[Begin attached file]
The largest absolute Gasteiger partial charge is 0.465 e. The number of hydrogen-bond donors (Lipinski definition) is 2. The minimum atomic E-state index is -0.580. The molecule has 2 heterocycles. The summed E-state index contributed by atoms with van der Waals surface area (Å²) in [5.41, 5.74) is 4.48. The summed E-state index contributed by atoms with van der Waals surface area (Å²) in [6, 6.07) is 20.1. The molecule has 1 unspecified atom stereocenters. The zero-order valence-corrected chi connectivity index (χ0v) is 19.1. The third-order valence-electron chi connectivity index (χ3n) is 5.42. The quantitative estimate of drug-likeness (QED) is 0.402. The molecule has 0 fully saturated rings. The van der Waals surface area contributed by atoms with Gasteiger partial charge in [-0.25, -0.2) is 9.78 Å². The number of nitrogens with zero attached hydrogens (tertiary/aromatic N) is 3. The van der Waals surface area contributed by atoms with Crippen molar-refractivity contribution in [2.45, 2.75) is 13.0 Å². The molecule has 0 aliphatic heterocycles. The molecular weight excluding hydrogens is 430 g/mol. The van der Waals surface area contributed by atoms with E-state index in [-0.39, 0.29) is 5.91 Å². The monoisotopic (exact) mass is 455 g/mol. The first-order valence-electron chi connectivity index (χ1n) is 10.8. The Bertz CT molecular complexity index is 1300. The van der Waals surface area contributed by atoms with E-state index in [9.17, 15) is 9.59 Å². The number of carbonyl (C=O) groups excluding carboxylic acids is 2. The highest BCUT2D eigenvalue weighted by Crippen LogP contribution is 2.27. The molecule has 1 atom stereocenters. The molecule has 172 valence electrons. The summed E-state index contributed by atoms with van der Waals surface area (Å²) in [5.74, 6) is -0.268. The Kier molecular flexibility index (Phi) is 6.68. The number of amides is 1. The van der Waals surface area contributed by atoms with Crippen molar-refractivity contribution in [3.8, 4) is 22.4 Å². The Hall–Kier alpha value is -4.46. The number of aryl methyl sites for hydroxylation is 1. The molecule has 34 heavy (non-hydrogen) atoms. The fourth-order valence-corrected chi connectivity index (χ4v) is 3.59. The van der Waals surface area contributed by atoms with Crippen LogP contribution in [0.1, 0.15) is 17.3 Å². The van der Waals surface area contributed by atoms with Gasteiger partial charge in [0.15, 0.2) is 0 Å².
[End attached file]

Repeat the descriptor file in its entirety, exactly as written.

The largest absolute Gasteiger partial charge is 0.465 e. The number of hydrogen-bond donors (Lipinski definition) is 2. The minimum atomic E-state index is -0.580. The molecule has 2 heterocycles. The summed E-state index contributed by atoms with van der Waals surface area (Å²) in [5.41, 5.74) is 4.48. The summed E-state index contributed by atoms with van der Waals surface area (Å²) in [6, 6.07) is 20.1. The molecule has 1 unspecified atom stereocenters. The zero-order valence-corrected chi connectivity index (χ0v) is 19.1. The third-order valence-electron chi connectivity index (χ3n) is 5.42. The quantitative estimate of drug-likeness (QED) is 0.402. The molecule has 0 fully saturated rings. The van der Waals surface area contributed by atoms with Gasteiger partial charge in [-0.25, -0.2) is 9.78 Å². The number of nitrogens with zero attached hydrogens (tertiary/aromatic N) is 3. The van der Waals surface area contributed by atoms with Crippen molar-refractivity contribution in [2.45, 2.75) is 13.0 Å². The molecule has 0 aliphatic heterocycles. The molecular weight excluding hydrogens is 430 g/mol. The van der Waals surface area contributed by atoms with E-state index in [-0.39, 0.29) is 5.91 Å². The monoisotopic (exact) mass is 455 g/mol. The first-order valence-electron chi connectivity index (χ1n) is 10.8. The Bertz CT molecular complexity index is 1300. The van der Waals surface area contributed by atoms with E-state index in [9.17, 15) is 9.59 Å². The number of carbonyl (C=O) groups excluding carboxylic acids is 2. The highest BCUT2D eigenvalue weighted by Crippen LogP contribution is 2.27. The molecule has 1 atom stereocenters. The molecule has 172 valence electrons. The summed E-state index contributed by atoms with van der Waals surface area (Å²) in [5.74, 6) is -0.268. The Kier molecular flexibility index (Phi) is 6.68. The number of amides is 1. The van der Waals surface area contributed by atoms with Crippen molar-refractivity contribution in [3.8, 4) is 22.4 Å². The Hall–Kier alpha value is -4.46. The number of aryl methyl sites for hydroxylation is 1. The molecule has 34 heavy (non-hydrogen) atoms. The fourth-order valence-corrected chi connectivity index (χ4v) is 3.59. The van der Waals surface area contributed by atoms with Crippen LogP contribution in [0.1, 0.15) is 17.3 Å². The van der Waals surface area contributed by atoms with Gasteiger partial charge in [0.15, 0.2) is 0 Å².